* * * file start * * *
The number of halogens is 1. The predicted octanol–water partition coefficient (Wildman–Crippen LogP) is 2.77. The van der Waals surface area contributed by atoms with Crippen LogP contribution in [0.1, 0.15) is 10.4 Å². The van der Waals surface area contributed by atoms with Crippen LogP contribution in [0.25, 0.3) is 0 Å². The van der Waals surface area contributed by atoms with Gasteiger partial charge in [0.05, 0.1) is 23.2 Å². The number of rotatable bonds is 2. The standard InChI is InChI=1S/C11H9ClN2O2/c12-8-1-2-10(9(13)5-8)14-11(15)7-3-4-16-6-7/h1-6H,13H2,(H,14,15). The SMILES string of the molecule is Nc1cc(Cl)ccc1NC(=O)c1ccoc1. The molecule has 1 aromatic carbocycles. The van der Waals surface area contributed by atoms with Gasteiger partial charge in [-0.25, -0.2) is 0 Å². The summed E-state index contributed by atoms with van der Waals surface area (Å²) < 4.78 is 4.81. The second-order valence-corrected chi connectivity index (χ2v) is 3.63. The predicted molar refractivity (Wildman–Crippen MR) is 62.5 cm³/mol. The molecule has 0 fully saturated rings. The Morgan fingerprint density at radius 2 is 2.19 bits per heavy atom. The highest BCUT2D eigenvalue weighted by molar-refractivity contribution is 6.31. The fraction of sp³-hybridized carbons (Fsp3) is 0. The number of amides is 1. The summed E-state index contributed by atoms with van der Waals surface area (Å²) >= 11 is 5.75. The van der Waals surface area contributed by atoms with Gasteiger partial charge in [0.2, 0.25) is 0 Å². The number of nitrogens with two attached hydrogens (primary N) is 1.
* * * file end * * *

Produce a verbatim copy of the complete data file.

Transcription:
The number of halogens is 1. The predicted octanol–water partition coefficient (Wildman–Crippen LogP) is 2.77. The van der Waals surface area contributed by atoms with Crippen LogP contribution in [0.1, 0.15) is 10.4 Å². The van der Waals surface area contributed by atoms with Crippen LogP contribution in [0.25, 0.3) is 0 Å². The van der Waals surface area contributed by atoms with Gasteiger partial charge in [0.05, 0.1) is 23.2 Å². The number of rotatable bonds is 2. The standard InChI is InChI=1S/C11H9ClN2O2/c12-8-1-2-10(9(13)5-8)14-11(15)7-3-4-16-6-7/h1-6H,13H2,(H,14,15). The SMILES string of the molecule is Nc1cc(Cl)ccc1NC(=O)c1ccoc1. The molecule has 1 aromatic carbocycles. The van der Waals surface area contributed by atoms with Gasteiger partial charge in [-0.25, -0.2) is 0 Å². The summed E-state index contributed by atoms with van der Waals surface area (Å²) < 4.78 is 4.81. The second-order valence-corrected chi connectivity index (χ2v) is 3.63. The predicted molar refractivity (Wildman–Crippen MR) is 62.5 cm³/mol. The molecule has 0 fully saturated rings. The Morgan fingerprint density at radius 2 is 2.19 bits per heavy atom. The highest BCUT2D eigenvalue weighted by molar-refractivity contribution is 6.31. The fraction of sp³-hybridized carbons (Fsp3) is 0. The number of amides is 1. The summed E-state index contributed by atoms with van der Waals surface area (Å²) >= 11 is 5.75. The van der Waals surface area contributed by atoms with Gasteiger partial charge in [0.2, 0.25) is 0 Å². The number of nitrogens with two attached hydrogens (primary N) is 1.